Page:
New York Magazine

Is It Story That Makes Us Read?

Plots: the who, what, and where—but maybe not why—of literature.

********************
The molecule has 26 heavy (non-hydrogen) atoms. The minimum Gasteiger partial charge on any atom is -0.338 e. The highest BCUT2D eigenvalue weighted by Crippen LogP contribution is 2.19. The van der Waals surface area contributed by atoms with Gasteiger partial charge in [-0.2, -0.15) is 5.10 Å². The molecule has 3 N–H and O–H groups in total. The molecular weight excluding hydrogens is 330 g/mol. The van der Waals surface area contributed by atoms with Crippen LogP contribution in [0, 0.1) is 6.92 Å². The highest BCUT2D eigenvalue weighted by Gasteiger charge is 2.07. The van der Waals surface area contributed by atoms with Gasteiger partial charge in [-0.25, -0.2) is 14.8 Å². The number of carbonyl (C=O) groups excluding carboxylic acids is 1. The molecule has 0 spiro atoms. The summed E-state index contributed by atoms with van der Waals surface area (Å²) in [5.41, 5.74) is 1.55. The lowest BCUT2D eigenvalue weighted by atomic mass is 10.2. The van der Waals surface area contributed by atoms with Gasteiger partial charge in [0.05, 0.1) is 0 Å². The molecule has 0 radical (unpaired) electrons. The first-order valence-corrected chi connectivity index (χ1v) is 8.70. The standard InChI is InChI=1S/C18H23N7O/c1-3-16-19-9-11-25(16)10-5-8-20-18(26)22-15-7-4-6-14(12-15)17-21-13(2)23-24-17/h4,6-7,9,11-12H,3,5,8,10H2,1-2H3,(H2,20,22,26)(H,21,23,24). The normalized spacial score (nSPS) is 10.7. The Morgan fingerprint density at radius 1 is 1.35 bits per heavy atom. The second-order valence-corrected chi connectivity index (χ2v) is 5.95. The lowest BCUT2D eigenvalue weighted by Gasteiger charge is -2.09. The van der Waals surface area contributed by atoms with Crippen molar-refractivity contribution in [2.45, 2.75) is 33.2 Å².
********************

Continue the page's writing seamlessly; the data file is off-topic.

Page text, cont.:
RECITE A PLOT BACKWARD and you’ll discover some things. Try it with a classic you haven’t read in years. You remember the green light on the last page of The Great Gatsby, of course, and probably Gatsby’s corpse in the pool a chapter earlier. Do you remember who killed him? It was Wilson, the husband of Tom Buchanan’s lover, Myrtle, who was run over by Gatsby’s car with Daisy at the wheel. It was Tom who told Wilson, a man with a few screws loose, that the car belonged to Gatsby, so you could make a case that Gatsby’s death was all Tom’s fault—that he was the real killer and had plenty of motive. You could also argue that Fitzgerald’s end plot is a shambolic mess heaped on a pile of coincidence, though there’s a beauty to the end of the novel that does express one of its great themes:

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